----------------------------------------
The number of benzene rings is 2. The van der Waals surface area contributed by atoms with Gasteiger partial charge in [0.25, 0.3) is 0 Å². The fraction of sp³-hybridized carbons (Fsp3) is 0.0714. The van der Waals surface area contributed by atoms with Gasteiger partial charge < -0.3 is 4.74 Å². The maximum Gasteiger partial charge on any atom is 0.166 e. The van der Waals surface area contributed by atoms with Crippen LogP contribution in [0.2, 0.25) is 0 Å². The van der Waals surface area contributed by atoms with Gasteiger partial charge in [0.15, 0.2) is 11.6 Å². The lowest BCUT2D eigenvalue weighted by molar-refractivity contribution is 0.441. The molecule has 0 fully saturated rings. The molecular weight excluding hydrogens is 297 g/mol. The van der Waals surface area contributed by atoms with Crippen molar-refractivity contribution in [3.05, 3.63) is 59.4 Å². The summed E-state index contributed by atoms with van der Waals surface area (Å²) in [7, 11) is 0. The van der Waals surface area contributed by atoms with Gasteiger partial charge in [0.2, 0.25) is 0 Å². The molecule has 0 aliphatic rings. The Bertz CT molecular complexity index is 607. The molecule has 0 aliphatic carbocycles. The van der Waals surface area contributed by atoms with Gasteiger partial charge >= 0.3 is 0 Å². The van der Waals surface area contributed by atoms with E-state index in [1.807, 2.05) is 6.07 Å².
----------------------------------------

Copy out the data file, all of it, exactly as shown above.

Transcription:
The number of benzene rings is 2. The van der Waals surface area contributed by atoms with Gasteiger partial charge in [0.25, 0.3) is 0 Å². The fraction of sp³-hybridized carbons (Fsp3) is 0.0714. The van der Waals surface area contributed by atoms with Gasteiger partial charge < -0.3 is 4.74 Å². The maximum Gasteiger partial charge on any atom is 0.166 e. The van der Waals surface area contributed by atoms with Crippen LogP contribution in [0.2, 0.25) is 0 Å². The van der Waals surface area contributed by atoms with Gasteiger partial charge in [0.15, 0.2) is 11.6 Å². The lowest BCUT2D eigenvalue weighted by molar-refractivity contribution is 0.441. The molecule has 0 fully saturated rings. The molecular weight excluding hydrogens is 297 g/mol. The van der Waals surface area contributed by atoms with Crippen molar-refractivity contribution in [3.05, 3.63) is 59.4 Å². The summed E-state index contributed by atoms with van der Waals surface area (Å²) in [7, 11) is 0. The van der Waals surface area contributed by atoms with Gasteiger partial charge in [0.2, 0.25) is 0 Å². The molecule has 0 aliphatic rings. The Bertz CT molecular complexity index is 607. The molecule has 0 aliphatic carbocycles. The van der Waals surface area contributed by atoms with Gasteiger partial charge >= 0.3 is 0 Å². The van der Waals surface area contributed by atoms with E-state index in [1.807, 2.05) is 6.07 Å².